- Computications (on the relationship between communications and computation)
- Physics (a propos the spectrum of implementation options between hardware and software, and the trends called SDR and NFV)
- Philosophy (concerned with touchless, configurable, and fully programmable devices, and the trend known as SDN)
- Geography (about where a particular functionality is located, e.g., locally or remotely)
- Politics (regarding distributed control planes and centralized management planes).
"I think there is a world
market for maybe five computers." - Thomas Watson, chairman of IBM (1943)
"There is no reason anyone would want a computer in their home." - Ken
Olson, president, chairman and founder of Digital Equipment Corp. (1977)
This has radically changed,
mostly because the vast majority of computers are not used for computation
at all. Most home computers are actually entertainment and
communications devices, while those in professional environments are used
almost exclusively for composing and reading documents. Of course the rendering
of graphics and the decompression of videos and songs requires substantial
computational power, but the average user has no idea that this computation is
taking place.
In addition, telephones have been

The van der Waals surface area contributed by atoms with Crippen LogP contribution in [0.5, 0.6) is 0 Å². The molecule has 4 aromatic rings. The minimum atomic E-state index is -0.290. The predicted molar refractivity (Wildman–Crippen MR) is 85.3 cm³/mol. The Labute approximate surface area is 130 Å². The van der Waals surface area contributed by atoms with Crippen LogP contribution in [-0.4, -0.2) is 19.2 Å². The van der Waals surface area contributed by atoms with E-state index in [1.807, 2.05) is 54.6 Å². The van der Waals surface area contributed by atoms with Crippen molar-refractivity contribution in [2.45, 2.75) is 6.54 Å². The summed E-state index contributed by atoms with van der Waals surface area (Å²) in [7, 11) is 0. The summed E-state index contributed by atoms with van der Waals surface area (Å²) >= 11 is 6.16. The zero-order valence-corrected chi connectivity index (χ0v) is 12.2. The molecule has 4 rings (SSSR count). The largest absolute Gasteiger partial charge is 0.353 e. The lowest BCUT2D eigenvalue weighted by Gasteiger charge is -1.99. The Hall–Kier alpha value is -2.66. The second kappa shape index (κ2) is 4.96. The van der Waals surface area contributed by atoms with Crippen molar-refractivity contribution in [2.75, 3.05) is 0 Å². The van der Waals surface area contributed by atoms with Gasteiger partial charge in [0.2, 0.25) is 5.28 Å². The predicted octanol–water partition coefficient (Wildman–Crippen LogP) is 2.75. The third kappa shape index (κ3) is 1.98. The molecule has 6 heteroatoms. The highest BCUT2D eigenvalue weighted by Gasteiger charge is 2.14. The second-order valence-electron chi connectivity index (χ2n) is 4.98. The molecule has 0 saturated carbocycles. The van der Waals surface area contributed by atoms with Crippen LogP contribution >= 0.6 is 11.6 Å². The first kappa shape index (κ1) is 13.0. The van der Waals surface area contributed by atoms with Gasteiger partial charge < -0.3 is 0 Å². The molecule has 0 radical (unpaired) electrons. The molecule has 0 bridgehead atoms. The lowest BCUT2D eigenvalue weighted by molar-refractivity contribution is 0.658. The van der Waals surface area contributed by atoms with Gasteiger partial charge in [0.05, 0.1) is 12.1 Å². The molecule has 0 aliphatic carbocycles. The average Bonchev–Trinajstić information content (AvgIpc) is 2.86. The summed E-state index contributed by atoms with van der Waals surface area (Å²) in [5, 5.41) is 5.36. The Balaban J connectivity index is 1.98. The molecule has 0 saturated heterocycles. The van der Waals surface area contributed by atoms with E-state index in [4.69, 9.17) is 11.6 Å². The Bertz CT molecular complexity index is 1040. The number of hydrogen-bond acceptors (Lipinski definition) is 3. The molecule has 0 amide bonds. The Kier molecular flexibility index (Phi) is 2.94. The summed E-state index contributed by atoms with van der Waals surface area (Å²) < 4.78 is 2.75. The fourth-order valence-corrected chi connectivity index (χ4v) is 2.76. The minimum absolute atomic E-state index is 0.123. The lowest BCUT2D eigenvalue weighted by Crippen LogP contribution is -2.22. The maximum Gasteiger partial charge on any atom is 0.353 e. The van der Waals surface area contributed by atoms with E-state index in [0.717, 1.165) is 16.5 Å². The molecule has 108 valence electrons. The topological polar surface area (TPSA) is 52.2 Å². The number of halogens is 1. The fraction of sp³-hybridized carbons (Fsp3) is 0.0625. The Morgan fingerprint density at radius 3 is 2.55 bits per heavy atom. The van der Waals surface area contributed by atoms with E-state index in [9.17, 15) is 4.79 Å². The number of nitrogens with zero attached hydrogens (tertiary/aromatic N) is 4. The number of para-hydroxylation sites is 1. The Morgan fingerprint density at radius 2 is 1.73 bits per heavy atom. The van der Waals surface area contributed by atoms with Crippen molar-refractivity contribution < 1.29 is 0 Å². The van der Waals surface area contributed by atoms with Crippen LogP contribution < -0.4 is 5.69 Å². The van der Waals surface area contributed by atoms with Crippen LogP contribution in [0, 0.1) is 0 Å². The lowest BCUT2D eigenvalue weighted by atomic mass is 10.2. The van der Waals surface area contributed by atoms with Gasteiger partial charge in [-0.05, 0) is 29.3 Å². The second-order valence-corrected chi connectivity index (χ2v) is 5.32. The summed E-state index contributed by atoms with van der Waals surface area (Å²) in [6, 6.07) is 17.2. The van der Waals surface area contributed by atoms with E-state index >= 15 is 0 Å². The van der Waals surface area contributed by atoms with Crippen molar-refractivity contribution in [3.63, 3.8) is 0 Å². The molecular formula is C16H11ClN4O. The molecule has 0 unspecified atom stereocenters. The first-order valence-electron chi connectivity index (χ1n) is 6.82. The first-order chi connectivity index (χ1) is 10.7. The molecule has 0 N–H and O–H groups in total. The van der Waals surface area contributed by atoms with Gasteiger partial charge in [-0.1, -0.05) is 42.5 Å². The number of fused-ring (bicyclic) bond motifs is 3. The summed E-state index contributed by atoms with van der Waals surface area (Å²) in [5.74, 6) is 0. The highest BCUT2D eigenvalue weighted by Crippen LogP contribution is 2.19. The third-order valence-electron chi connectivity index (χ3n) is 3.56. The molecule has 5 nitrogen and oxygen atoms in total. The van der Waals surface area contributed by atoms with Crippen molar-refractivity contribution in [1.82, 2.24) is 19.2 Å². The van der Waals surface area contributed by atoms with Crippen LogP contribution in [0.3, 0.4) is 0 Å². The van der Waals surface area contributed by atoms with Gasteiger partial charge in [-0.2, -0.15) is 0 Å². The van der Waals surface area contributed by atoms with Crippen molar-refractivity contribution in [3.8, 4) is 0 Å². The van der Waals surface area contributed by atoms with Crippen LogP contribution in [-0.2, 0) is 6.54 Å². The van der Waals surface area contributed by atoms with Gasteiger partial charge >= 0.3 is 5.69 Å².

imbued with vastly more computational power than computers had ten years ago. A
host of new devices such as ebook readers and tablets further blur the lines
between computation, communications, and everyday life.
"Computing is not about computers
any more. It is about living."
- Nicholas Negroponte, founder of MIT’s Media Lab and One Laptop Per
Child Association (1995)
I personally first appreciated
this overlap of communications and computation when working on DSP for facsimile in the 1980s. A fax call starts
with a set of tones to establish that both sides are fax machines, a handshake
in which one side sends its capabilities and the other side sends its decisions
as to which modes to use. This initial exchange is so similar to a human
conversation that with a little experience anyone can follow it (and indeed
many faxes let you hear the initial stages to diagnose problems). This exchange is a
rather typical protocol (documented in ITU-T Recommendation T.30), and while